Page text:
IWSG: Three Ridiculous Cures for Writer’s Block

InsecureWritersSupportGroupToday’s post is part of the Insecure Writer’s Support Group, a blog hop hosted by Alex J. Cavanaugh.  It’s a way for insecure writers like myself give each other advice and encouragement.  Click here to see a full list of participating blogs.

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Last month, I experienced what I like to call the Great Writer’s Block Crisis of August.  I wasted a lot of time.  I accomplished painfully little writing or in fact anything else.  The cause of this writer’s block crisis is something that I’d like to keep private between myself and my muse, but since I know many other writers struggle with writer’s block I thought I’d share a few of the strange “cures” I’ve discovered over the years.

I picked up one cure from a book called The Art of War for Writers by James Scott Bell.  In it, Bell tells a story about Ray Bradbury when he was writing the screenplay adaptation of Moby Dick.  At one point, when Bradbury suffered from writer’s block, he got up, looked in a mirror, and said, “Behold!  Herman Melville!”  I’ve tried this myself, staring into a mirror and saying, “Behold!  Isaac Asimov! or “Behold!  Frank Herbert!”  I sometimes let my beard grow out a little to help with the illusion.  It feels silly doing this, but it helps me loosen up so I can write, and it’s a subtle reminder that my favorite authors (Asimov, Herbert, and of course Ray Bradbury) struggled with writer’s block just as I do.


Another writer’s block cure I discovered, purely by accident, is alphabet soup.  One day, after a week’s worth of feverish writing, I felt like every single thought in my brain had drained out and poured all over the page.  I felt empty, both mentally and physically… physically empty in the sense that I was suddenly very, very hungry.  As I ate a bowl of alphabet soup (the only option available that day), I felt not only like I was getting the food I needed but also literally refilling myself with the raw materials of writing: the alphabet.  I got right back to writing, and I’ve kept a few cans of alphabet soup in my cupboard ever since.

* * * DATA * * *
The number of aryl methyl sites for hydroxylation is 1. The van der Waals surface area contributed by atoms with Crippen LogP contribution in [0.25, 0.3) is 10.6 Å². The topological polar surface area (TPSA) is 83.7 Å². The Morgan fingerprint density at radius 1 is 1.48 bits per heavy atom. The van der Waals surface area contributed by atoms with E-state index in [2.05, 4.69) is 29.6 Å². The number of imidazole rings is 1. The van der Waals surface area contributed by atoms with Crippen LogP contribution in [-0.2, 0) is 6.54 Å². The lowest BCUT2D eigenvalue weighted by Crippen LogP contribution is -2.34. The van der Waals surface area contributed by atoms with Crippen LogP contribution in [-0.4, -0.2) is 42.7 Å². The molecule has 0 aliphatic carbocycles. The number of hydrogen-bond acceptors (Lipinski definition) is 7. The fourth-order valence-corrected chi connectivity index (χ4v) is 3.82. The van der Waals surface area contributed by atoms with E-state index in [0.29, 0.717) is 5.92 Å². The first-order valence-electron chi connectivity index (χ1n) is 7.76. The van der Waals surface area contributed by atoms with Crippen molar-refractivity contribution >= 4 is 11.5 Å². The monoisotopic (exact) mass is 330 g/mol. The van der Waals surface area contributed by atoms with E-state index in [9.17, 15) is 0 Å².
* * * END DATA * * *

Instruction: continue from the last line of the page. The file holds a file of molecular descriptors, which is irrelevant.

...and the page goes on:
The final completely ridiculous writer’s block cure I want to share came to me partly because of my other work as an illustrator.  For a recent short story I wrote set on the lost island of Atlantis, I also drew an illustration of two Atlantians, using toga costumes as reference.  One day, while blocked, I decided to put one of the costumes on and wear it while writing.  All of a sudden, I no longer felt like a 21st Century American Sci-Fi writer but an ancient Atlantian recounting the tale of my own people.  By the time I changed back into normal clothes, I’d written several thousand words and plugged a few big plot holes in my story.


Of course all these ideas are silly.  Maybe that’s the reason they work.  Writer’s block is a psychological problem.  It happens because you’re thinking too hard, taking yourself and your writing too seriously.  The only way to cure that is to do something ridiculous, to loosen up your imagination and free yourself to see your story from a fresh perspective.

So how do you deal with writer’s block?

P.S.: If all of these ideas fail, I have one last cure.  I write a letter to my muse, apologizing for the mistakes I’ve made as a writer and begging her to forgive me.  If my letter is sincere, she usually takes pity on me and helps me out.  This is how I got out of my writer’s block crisis in August.

8 thoughts on “IWSG: Three Ridiculous Cures for Writer’s Block

  1. Made me smile today! Must have been something about the month of August. Even though I pressed through my daily blog and my morning pages I got little else done. Writing prompts did help me to get back into the swing.


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